Bill Pearl could’ve been Mr. Olympia. He was arguably the world’s best bodybuilder when the first Olympia was staged in 1965. But Pearl never competed in the IFBB, even as he dominated in other organizations. He won the Mr. America and Mr. Universe in 1953, the year he turned 23, and then returned to London to win the Pro Mr. Universe three times: 1961, 1967, and 1971. In the latter contest, his last, at 41, Pearl beat 3-time Mr. Olympia Sergio Oliva and future 3-time Mr. Olympia Frank Zane. “I didn’t compete in the Olympia because I considered it a Mickey Mouse affair,” he later said, and that was true of the first few Mr. Olympias.

Bill Pearl (1930-2022) was a Navy veteran, a long-time vegetarian, a gym owner, trainer, strongman, mentor to bodybuilding greats like Chris Dickerson, and a prolific writer on training and nutrition. His grandly titled book Keys to the Inner Universe is an exhaustive compendium of weight-training exercises (over 1200 of them!) and bodybuilding knowledge. Seven decades after he won the Mr. Universe, the legendary Bill Pearl has much to teach us today about working out to gain muscle.

Bill Pearl workout

Taken from his many interviews and magazine columns, these are Bill Pearl’s top 10 training tips.


“The main idea is to work the muscle the best you possibly can. When a muscle gets tired, 135 pounds can feel as heavy as 185 pounds. Weight isn’t the important factor. The weight is just a tool to tax your muscles. If you make the conditions difficult, by things like resting less between sets or supersetting or focusing on strong contractions and slower reps, the muscle will work harder with less weight. Work harder and work smarter, which is different from work heavier.”


“When I was training in the ’60s and making my best gains, most of my sets were eight reps. Eight reps is the sweep spot. It’s low enough that you can use heavy weights but high enough that you can really work the muscle and not just move the weight. I’d do higher reps for calves [15 reps per set] and very high reps for abs [100 reps per set], but otherwise muscles grew best at between 5-10 reps and, for me, eight was best.”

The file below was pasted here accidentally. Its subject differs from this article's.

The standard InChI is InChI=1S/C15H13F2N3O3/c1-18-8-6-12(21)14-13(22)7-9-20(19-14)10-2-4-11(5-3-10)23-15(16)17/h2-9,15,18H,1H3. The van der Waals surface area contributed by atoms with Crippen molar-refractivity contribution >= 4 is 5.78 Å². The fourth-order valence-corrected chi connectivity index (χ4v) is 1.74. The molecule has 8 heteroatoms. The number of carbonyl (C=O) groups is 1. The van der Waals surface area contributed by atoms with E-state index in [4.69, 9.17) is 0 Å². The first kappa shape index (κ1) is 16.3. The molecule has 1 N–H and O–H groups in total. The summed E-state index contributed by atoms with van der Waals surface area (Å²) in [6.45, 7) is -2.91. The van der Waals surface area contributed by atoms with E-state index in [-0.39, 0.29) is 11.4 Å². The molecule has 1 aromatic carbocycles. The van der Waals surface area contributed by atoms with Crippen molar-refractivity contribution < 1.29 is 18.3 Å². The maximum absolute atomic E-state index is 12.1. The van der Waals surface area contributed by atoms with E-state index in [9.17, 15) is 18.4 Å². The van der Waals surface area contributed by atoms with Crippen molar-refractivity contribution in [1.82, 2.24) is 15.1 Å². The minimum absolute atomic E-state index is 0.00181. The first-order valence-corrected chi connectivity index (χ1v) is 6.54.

“I’ve done a lot of supersets over the years. I’ll superset biceps with triceps, chest with back, and I’ll superset exercises for the same muscles, like dumbbell flyes before barbell bench presses. The key is keeping the focus on the targeted muscles, and that’s what supersets do. The pump you get from training biceps with triceps, supersetting exercises, is tremendous. Another thing I did was superset pullups with shoulder exercises for a width routine, pumping up my lats and delts together [see #7 below].”

Bill Pearl workout


“People ask me why I don’t believe in training to failure at a time when the popular notion in bodybuilding is that the only way to make maximum progress is to always go for that last impossible rep. I tell them the answer is quite simple: If you do a workout of, say, nine exercises, three sets per exercise, and in each set you go to failure, which means you couldn’t complete the last rep, what you have done in these 27 sets is trained yourself to fail 27 times! That doesn’t sound like success in my book. My approach to training has always been to push yourself in your workouts, but do not train to failure! The last rep should be difficult, but not impossible or unachievable….In this way, your training will be a positive rather than negative experience; and you’ll be much more likely to keep your enthusiasm high and avoid injury, overtraining, and mental burnout.”